How to avoid drowsy driving this holiday season
Drowsy driving is a problem here in Illinois and across America's roads all year. One in three drivers surveyed by AAA admitted to driving "when they were so tired they had a hard time keeping their eyes open." According to AAA, about 20 percent of fatal crashes involve a drowsy driver.
This time of year, when people are driving long distances to family gatherings and popular holiday destinations, the chances of sharing the road with a driver who's not sufficiently awake to drive safely are especially high.
If you're going to be heading out on any holiday trip -- whether downstate to visit relatives, up to the family cabin in Wisconsin or halfway across the country, AAA has some important tips:
- The night before your trip, get a minimum of six hours of sleep -- preferably seven or more.
- Drive only during your normal waking hours. One of the most dangerous things you can do is work all day and drive all night to your destination.
- Drink coffee or something caffeinated about 30 minutes before you start out.
- Don't eat a heavy meal or take medications that could make you sleepy before or during your trip.
- Stop for a break about every 100 miles or two hours if you're the only one driving. If you get tired before that, stop in a safe area and nap.
- If possible, split the driving responsibility with another person. At least have a passenger whose job is to stay awake and alert.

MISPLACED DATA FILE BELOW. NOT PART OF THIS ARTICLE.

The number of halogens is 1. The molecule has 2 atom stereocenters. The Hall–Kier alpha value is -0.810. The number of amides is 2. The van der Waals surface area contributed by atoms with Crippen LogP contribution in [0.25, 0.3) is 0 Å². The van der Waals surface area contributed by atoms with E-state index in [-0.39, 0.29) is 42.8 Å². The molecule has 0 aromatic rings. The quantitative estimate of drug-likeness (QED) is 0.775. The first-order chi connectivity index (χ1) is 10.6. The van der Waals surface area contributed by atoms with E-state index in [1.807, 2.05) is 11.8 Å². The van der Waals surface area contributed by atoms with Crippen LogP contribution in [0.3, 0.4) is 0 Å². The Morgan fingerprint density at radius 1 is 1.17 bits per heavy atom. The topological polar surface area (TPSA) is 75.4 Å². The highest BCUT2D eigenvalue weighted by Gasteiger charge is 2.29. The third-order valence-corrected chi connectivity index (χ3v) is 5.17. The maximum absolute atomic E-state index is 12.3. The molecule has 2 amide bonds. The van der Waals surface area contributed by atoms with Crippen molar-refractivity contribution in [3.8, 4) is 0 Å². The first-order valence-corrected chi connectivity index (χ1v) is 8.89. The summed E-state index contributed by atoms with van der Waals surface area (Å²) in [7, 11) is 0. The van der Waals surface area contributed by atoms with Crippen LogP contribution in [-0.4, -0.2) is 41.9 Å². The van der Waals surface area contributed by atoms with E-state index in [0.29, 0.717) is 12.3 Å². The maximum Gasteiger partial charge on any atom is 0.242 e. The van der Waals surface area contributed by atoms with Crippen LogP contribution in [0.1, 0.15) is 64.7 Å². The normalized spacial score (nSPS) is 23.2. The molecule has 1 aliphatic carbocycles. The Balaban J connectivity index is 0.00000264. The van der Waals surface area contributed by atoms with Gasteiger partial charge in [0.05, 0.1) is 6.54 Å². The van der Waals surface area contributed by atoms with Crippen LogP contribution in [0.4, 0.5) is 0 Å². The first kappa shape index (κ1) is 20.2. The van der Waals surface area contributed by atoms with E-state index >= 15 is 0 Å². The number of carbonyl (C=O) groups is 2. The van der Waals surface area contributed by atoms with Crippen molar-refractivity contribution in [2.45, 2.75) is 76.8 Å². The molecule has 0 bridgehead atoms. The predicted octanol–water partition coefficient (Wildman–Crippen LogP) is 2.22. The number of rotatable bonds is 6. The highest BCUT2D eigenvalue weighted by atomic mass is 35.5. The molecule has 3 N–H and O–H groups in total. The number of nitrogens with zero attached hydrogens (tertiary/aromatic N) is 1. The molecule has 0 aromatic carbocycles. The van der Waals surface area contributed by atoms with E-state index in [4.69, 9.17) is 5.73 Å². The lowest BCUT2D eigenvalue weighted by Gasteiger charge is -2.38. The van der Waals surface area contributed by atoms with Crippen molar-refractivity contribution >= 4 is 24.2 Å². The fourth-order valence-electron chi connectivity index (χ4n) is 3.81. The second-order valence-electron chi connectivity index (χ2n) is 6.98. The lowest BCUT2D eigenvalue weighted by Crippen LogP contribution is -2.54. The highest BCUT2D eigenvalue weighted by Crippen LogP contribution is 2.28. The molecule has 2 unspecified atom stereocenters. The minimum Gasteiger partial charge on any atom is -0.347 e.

Be aware of the most common drowsy driving symptoms in yourself, if you're driving, and others, if you're the passenger. You may also observe them in a driver of another vehicle, if they result in dangerous behavior, like drifting into another lane.
Symptoms include having difficulty keeping your eyes open and your head up, daydreaming, losing focus and forgetting having driven the past few miles and missing an exit or turn. Some drivers become irritable when they're drowsy. However, AAA cautions that "more than half of drivers involved in fatigue-related crashes experienced no symptoms before falling asleep behind the wheel,"
If you suffer injuries in a crash caused by another driver, part of the investigation should include whether the driver was impaired by alcohol, drugs or drowsiness. Anything that compromised the at-fault driver's ability to drive safely can be used as evidence to help you obtain the compensation you need and deserve.